Since I began once again writing this column more than a year ago I have made a point to stay out of politics. Those who know me know I have strong political opinions but my intent in this space is to entertain and edify and not use it as my public podium. However, the historic summit in Singapore this week has encouraged me to briefly cross that line.
The enemies of President Donald J. Trump, and there are many, will be vocal this week trying to draw attention from what he is doing in meetings with North Korean dictator Kim Jong-un.
Some in what the president calls the “fake” media will continue to shift their focus to the special prosecutor’s investigation of the White House instead of his international efforts to maintain peace.
They won’t admit the significance of these meetings. When the history books on President Trump are closed, this week may well be the highlight, though he is showing significant progress on many other fronts.
My friend and former Daily Record columnist, John Prince, posted on Facebook this weekend that everyone in the world should hope there is success in Singapore.
John correctly stated that there will be no winners if the talks fail and there is a nuclear war. The United States would ultimately “win” such a war, but the victory would come with horrific consequences.
If you believe the North Koreans, and it is foolish to assume their claims are not true, they are capable of hitting targets in the United States with nuclear weapons. One would think targets on our west coast would be the most vulnerable, only because of geographic reality. That doesn’t mean those of us on the east coast are not in danger.
It is a fact that the nuclear football that President Trump brags about carrying would make North Korea little more than a decimated crater of destruction.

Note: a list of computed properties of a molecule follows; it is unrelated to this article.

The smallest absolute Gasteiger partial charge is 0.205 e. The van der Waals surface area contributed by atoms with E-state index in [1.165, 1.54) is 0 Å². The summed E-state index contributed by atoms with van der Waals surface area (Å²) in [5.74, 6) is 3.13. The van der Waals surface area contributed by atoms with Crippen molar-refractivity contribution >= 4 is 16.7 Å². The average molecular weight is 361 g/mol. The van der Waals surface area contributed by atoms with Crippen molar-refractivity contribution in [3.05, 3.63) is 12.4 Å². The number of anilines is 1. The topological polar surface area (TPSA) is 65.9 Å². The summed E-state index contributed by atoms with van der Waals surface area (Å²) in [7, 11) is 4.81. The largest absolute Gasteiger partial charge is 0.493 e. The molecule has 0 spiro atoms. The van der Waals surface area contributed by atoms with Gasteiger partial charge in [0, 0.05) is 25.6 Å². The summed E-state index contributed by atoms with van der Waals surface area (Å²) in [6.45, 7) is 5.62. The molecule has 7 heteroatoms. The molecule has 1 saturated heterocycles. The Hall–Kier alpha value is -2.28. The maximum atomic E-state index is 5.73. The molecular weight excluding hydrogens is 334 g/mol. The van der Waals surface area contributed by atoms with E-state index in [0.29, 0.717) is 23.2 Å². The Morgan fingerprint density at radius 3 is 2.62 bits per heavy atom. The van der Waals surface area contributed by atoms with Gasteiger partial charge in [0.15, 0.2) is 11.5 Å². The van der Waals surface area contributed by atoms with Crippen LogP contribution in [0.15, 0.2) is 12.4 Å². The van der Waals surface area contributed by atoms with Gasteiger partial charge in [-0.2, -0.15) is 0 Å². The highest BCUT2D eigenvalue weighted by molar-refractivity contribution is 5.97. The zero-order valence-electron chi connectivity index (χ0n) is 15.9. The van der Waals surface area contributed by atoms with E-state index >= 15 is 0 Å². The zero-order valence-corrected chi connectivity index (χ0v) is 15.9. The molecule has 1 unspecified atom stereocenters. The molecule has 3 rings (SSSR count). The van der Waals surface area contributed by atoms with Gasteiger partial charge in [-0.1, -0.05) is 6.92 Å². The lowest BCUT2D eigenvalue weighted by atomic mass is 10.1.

In either case, thousands and probably tens of thousands of people on both sides would die. The infrastructure of countries hit by nuclear weapons would be destroyed.
The only mark of the winning nation would be that our government would be intact in some form as we began the process of rebuilding.
There is no way of knowing exactly what the two leaders are talking about this week. Hopefully, President Trump will come away with a deal to denuclearize the Korean peninsula.
The humanitarian in all of us should hope some kind of deal is reached to bring relief to the North Korean people. It is difficult for people in this country to comprehend what the majority of the North Korean population deals with on a regular basis.
Relief of sanctions allowing more essentials of life to flow to the people would change the lives of millions. Those people have suffered for decades under the dictatorships of the current leader and his family.
I, like many, will watch coverage of the Singapore forum with interest. Like the rest of the world, I will never know all of what goes on there and what the two leaders talked about. I hope I will one day tell my grandchildren I lived during one of the most historic moments in the last several decades. Only time will tell.
Tom Woerner is a reporter with The Daily Record. Reach him at 910-230-2038 or email@example.com.